In the late summer of 1993 I was sent off on a mission of sorts, to canvas the Bay Area with our brochures and new posters announcing our community and the teachings of MD. With the car loaded with hundreds of these I embarked on a two or three week excursion to flood the natural food stores, cafes, bookstores, colleges and universities from Sonoma County in the north to Santa Cruz in the south, San Francisco and the east bay.

(to be continued)


February 3

The humble man censures and blames himself and no one else when he suffers affliction. Consequently, he patiently awaits for God to release him, and when this happens, he rejoices and gratefully endures whatever comes; and through his experience of these things he gains spiritual knowledge. Recognizing his own ignorance and weakness, he seeks diligently for the Physician and, seeking, he finds Him, as Christ himself has said (Matthew 7:8). Having found God, he longs for Him; and the more he longs, the more God longs for him. Then, purifying himself as much as he can, he struggles to make room in himself for the Beloved for whom he longs. And the Beloved for whom he longs, finding room for Himself in this man, takes up His abode there, as the Gerontikon says. Dwelling there, He protects His home, and fills it with light. And the person thus filled with light knows and, knowing, he is known, as St John of Damaskos says.

~St Peter of Damaskos

February 2

If a person’s purpose is fixed in God with all humility and he patiently endures the trials that come upon him, God will resolve for him any question that perplexes him and perhaps even leads him into delusion. Then, greatly ashamed but full of joy, he turns back, seeking the path of the fathers….

The signs that he has done this are tears, contrition of soul before God, flight into stillness and patient recourse to God, a diligent enquiry into the Scriptures and a desire, based on faith, to accomplish God’s purpose. When, on the other hand, a person lacks patience and humility, the signs of this are doubt with regard to God’s help, being ashamed to ask questions humbly, avoidance of stillness and the reading of Scripture, a love of distraction and of human company, with the idea–entirely misguided–that one will attain a state of repose in this way. On the contrary, it is now that the passions find an opportunity to put down roots, and that trials and temptations grow stronger, while one’s own pusillanimity, ingratitude and listlessness wax because of one’s abounding ignorance.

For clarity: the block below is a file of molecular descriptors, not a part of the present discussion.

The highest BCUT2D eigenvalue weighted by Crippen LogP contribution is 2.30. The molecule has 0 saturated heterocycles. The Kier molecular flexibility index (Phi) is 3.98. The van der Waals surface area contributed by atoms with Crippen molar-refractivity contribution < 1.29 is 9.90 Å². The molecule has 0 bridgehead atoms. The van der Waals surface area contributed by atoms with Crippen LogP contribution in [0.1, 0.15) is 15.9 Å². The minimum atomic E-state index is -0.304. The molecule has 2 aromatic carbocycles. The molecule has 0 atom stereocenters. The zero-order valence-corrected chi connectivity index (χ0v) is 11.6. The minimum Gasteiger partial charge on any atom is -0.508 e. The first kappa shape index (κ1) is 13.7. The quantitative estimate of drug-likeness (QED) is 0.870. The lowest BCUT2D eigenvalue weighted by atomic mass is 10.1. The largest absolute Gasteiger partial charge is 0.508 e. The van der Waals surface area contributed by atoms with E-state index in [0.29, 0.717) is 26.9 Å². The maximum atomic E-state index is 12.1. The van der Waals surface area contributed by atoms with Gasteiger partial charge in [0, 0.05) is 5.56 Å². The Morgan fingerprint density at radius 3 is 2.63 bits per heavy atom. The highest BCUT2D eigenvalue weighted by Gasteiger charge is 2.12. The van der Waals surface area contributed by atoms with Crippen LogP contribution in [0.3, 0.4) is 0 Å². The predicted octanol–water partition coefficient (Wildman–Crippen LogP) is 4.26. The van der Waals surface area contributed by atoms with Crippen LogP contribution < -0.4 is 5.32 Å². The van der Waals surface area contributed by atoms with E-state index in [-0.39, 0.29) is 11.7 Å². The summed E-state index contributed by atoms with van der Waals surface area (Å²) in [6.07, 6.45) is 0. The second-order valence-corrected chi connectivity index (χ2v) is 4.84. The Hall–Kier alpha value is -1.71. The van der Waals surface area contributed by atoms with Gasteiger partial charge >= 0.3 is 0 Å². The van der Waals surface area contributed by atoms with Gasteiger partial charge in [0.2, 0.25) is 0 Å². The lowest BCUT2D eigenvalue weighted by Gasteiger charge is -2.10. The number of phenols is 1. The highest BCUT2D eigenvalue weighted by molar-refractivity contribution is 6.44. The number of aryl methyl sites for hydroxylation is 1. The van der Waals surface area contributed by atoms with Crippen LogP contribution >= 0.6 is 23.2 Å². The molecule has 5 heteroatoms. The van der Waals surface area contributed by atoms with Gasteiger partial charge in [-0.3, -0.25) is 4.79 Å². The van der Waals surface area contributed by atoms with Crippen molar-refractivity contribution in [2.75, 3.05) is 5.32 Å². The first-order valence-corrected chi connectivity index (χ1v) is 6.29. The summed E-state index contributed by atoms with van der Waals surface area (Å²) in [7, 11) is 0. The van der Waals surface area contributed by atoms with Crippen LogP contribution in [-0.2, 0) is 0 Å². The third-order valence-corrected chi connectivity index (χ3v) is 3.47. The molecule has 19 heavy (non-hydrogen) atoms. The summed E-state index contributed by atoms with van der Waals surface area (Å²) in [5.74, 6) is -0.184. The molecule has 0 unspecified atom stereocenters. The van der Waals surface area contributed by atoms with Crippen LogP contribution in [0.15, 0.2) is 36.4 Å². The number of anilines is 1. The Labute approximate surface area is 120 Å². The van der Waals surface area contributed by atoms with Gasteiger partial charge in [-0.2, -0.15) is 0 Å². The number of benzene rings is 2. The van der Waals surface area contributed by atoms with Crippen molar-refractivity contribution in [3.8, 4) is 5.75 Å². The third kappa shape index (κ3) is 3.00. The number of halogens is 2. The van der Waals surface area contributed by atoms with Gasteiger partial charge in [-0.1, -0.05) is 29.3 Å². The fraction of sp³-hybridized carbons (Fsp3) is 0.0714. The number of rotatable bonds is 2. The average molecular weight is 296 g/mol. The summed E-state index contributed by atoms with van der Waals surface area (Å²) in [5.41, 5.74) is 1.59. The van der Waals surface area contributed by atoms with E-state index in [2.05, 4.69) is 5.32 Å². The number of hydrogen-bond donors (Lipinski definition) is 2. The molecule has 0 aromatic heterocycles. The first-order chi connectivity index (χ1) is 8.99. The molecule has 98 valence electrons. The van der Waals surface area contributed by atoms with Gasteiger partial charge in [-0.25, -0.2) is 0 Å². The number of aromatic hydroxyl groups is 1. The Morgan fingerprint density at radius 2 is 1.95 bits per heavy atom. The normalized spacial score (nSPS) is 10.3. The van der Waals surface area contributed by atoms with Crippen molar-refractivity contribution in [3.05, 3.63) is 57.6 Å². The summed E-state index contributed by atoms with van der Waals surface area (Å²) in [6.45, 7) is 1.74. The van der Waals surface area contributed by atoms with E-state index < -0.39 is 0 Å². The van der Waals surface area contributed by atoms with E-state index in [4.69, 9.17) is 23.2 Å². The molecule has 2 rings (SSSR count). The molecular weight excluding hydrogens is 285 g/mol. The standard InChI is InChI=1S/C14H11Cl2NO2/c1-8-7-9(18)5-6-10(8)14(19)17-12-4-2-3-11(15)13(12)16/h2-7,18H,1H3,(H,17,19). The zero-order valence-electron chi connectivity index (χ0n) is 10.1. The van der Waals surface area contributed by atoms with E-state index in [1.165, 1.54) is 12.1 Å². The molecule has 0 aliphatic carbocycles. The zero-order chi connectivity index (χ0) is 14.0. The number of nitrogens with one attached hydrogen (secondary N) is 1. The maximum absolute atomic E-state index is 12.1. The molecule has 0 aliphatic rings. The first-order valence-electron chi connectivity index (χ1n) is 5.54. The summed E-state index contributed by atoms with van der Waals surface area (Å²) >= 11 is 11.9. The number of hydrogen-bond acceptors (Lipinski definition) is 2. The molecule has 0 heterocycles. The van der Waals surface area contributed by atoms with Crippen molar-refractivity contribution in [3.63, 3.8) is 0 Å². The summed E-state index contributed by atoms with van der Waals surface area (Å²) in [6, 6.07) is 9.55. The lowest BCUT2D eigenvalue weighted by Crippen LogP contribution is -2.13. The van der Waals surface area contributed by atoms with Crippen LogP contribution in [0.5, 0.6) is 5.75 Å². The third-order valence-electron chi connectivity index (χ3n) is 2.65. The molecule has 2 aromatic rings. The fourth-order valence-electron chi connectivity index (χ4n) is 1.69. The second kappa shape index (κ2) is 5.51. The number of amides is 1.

~St Peter of Damaskos

February 1

As St John Chrysostom says, “In order to prevent the human intellect from thinking that it is God, God has subjected it to ignorance and forgetfulness, so that in this way it may acquire humility.” He also says that the Creator willed that there should be a separation in this natural intermixture of soul and body. The deiform soul, as St John Klimakos says, either ascends upward to heaven, or goes downward to Hades, while the earthly body returns to the earth from which it was taken. But through the grace of our Saviour Jesus Christ these two separated elements are once more joined together at His second coming, so that each of us may receive the due reward for his works.

Who can grasp but an inkling of this mystery without being astonished? God raises man again from the earth after he has committed so many terrible crimes, despising the divine commandments, and He bestows on man the same immortality that he possessed originally, even though man has disobeyed the commandment which preserves him from death and corruption, and in his arrogance has drawn death upon himself.

~St Peter of Damaskos


Paths of Desire (part 23)

Soon after our stay along the coast we moved to a property in the hills just south of Santa Rosa, in fact, not very far from where I had lived in a trailer a couple years earlier. The owner of the property lived in a house tucked up near a ravine at the end of a long dusty driveway. It was a spacious home with an enormous woodshop where he worked. There were a few other outbuildings on the property: a small cottage that he rented out and some storage sheds. The rest of the property was covered with large, beautiful oak trees which provided almost continuous cover from one end of the property to the other, while the other side of the dirt driveway had been cleared and cultivated into a beautiful vegetable garden.